Springville, Lehi not alone in blasting computer system (UT)

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Springville, Lehi Not Alone In Blasting Computer System Tuesday, February 22, 2000


SPRINGVILLE A financial computer system that officials in Springville and Lehi say is a major pain has proved to be a headache for other cities inside and outside Utah.

Besides the two Utah County towns, Sandy and Tracy, Calif., also have reported extensive problems with the software package from Creative Computer Solu- tions.

Of the Utah sites, only West Valley City says it is fully satisfied with the product it purchased for $200,000.

Springville and Lehi have abandoned the CCS Select software and are trying to recoup their investments. Lehi officials have indicated they might sue the Pleasanton, Calif., firm, and Springville officials have inked a confidentiality pact with the company in hopes of securing at least a partial refund.

Officials in Sandy, which has invested $235,000 thus far, still are using the system but express only lukewarm support for it.

In Northern California, Zane Johnston, Tracy's finance director, said his city has endured troubles since upgrading to the CCS software 2 1/2 years ago.

It was so bad that we called them downgrades, said Johnston. The joke around the city was that we had just got another downgrade from CCS.

Sandy has bought about 15 individual modules or programs of CCS software that deal with budget preparation, accounts receivable and payable, billing and payroll, among other things. Individual CCS programs usually cost between $10,000 to $15,000. The results Sandy encountered after installing the software varied.

Some of the things we were told the software should do, it didnt do quite right, said Sandy financial administrator Scott Bond.

For instance, Sandy encountered problems in the utility bills the system printed out. Bond said some of the information on the bills was incorrect, forcing city staffers to hand-type bills in some cases and to delay billing.

In Lehi, which invested roughly $125,000, city employees struggled with the complex system and eventually abandoned it when they could not get it to process W-2s and missed one payroll.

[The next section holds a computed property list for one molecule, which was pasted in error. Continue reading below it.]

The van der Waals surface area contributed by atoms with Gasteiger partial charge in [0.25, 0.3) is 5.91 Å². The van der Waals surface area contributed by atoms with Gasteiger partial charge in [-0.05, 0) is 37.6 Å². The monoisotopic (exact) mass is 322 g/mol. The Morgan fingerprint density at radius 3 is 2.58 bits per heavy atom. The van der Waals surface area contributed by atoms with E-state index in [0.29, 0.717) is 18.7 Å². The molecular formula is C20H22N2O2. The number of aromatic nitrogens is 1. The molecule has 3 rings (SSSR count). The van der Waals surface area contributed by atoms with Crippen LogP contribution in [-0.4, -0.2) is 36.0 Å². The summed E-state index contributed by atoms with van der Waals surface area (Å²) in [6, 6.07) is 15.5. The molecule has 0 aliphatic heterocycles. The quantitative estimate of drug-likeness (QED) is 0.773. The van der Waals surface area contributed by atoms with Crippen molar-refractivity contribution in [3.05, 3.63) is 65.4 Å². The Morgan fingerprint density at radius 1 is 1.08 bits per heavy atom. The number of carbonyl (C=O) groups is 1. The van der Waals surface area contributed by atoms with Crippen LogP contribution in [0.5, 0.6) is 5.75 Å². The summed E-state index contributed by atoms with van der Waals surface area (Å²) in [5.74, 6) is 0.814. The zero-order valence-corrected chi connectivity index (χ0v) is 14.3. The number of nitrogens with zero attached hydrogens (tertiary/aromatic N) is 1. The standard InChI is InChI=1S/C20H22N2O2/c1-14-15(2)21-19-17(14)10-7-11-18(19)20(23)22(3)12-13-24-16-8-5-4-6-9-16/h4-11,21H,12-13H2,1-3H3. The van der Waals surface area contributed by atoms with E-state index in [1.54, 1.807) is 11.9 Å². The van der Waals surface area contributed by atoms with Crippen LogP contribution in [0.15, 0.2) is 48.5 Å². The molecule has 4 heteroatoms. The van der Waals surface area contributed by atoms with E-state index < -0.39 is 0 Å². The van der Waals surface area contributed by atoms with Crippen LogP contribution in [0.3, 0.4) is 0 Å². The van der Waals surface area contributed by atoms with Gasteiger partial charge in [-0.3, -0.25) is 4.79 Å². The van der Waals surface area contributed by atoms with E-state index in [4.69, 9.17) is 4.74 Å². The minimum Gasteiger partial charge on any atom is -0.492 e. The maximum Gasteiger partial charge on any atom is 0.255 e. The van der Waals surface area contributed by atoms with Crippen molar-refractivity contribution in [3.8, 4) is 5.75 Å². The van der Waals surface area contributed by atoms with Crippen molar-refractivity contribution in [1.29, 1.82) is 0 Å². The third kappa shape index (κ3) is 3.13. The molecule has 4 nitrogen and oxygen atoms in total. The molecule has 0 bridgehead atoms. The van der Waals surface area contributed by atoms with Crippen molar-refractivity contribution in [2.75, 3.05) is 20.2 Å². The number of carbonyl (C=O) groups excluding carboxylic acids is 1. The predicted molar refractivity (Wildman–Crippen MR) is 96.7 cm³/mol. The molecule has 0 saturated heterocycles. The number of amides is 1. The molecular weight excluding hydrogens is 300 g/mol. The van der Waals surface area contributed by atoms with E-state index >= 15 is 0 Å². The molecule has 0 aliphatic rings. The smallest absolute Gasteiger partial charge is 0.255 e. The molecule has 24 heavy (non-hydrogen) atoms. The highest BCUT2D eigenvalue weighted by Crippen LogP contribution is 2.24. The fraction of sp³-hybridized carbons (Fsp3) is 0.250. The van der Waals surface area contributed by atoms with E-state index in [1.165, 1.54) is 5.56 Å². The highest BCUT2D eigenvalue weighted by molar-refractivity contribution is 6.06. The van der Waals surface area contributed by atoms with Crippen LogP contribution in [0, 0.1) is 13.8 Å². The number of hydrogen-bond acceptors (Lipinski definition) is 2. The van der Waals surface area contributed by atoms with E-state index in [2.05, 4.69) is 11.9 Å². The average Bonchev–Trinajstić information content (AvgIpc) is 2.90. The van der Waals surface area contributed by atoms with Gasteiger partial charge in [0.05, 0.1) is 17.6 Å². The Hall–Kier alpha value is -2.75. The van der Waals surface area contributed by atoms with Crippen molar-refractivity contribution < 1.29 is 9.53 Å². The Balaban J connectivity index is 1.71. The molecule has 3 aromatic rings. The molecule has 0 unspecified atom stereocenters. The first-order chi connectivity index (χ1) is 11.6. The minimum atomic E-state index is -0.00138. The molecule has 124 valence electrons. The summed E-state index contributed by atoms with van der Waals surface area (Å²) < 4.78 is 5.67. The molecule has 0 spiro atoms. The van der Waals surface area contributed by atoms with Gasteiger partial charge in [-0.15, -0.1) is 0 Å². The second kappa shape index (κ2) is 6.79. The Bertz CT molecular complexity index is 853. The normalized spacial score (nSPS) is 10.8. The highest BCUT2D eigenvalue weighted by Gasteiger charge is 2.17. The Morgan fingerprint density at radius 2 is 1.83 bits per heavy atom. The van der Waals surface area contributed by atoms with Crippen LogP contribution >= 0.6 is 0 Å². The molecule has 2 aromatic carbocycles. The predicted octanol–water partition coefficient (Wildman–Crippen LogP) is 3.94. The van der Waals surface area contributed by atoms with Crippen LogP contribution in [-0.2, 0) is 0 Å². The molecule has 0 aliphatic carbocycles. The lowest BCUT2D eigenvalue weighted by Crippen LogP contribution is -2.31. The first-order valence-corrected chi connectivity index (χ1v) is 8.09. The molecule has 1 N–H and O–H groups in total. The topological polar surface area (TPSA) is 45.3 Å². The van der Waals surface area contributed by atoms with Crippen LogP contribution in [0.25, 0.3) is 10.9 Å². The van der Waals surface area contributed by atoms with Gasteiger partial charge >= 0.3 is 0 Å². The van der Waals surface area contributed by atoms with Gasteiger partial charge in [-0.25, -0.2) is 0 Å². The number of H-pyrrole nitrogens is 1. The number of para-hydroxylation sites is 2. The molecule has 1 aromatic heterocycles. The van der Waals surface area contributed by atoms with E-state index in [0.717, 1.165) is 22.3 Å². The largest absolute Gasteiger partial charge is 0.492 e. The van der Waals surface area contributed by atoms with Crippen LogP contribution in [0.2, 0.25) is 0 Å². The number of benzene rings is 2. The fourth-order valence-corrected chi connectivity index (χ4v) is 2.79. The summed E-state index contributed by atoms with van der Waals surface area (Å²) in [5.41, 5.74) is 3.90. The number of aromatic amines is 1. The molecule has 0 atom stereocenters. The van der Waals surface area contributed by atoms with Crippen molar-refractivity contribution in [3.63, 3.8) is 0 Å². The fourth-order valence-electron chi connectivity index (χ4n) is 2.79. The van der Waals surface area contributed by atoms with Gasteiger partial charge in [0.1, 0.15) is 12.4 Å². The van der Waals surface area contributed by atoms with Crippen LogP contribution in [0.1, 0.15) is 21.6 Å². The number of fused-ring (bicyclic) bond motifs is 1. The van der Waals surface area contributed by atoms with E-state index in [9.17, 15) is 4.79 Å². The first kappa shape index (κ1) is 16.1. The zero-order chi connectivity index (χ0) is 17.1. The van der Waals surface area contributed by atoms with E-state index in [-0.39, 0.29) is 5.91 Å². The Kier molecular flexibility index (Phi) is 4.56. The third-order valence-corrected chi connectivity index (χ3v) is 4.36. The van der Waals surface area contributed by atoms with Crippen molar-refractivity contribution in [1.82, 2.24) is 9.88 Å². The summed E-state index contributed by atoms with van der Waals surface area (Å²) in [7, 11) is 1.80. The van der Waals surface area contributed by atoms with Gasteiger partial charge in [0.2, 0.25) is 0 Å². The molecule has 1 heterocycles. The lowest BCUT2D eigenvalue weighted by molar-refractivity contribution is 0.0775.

The level of difficulty in making the software work was not within our capacity to make it work without hiring additional staff, city Administrator Ed Collins said. Lehi employs one part-time computer management information specialist.

Tracy officials likewise were flustered by the inability of processing W-2s. Johnston said he finally got so frustrated with CCS that he called Stephen Anderson, the company's chief operating officer.

I told him, You are either going to fix this software so my printer can print out W-2s or youre going to have to print them for us, Johnston said. So they had our W-2s printed in Delaware and shipped them to us.

CCS Select is billed as a comprehensive package that can handle virtually all of a citys financial and accounting needs.

Sandy and Tracy officials main gripe is the company does not provide adequate support for cities struggling to convert to the new system.

Anderson agrees with their assessment, but noted the company has beefed up its support staff. He said he is unsure, however, if the company will be able to resolve all the technical questions raised by clients.

Some cities expect a little more support than is possible for us to give, he said.

-- Homer Beanfang (Bats@inbellfry.com), February 22, 2000


"Some cities expect a little more support than is possible for us to give, he said."

Yeah, the nerve of those people, expecting them to provide a program that actually works!

-- rocky (rknolls@no.spam), February 22, 2000.

Have noticed in many articles, the TRAINING of workers using the system is inadequate.

When Leska worked for IBM, the training was superb. The manuals were extensive, easy to read, and logical. The support staff was excellent. But that was for the DisplayWriter, the cadillac of word processors, back in 1986, before manuals moved to incomplete incomprehensible garble under the "Help" menu ...

-- Ashton & Leska in Cascadia (allaha@earthlink.net), February 22, 2000.

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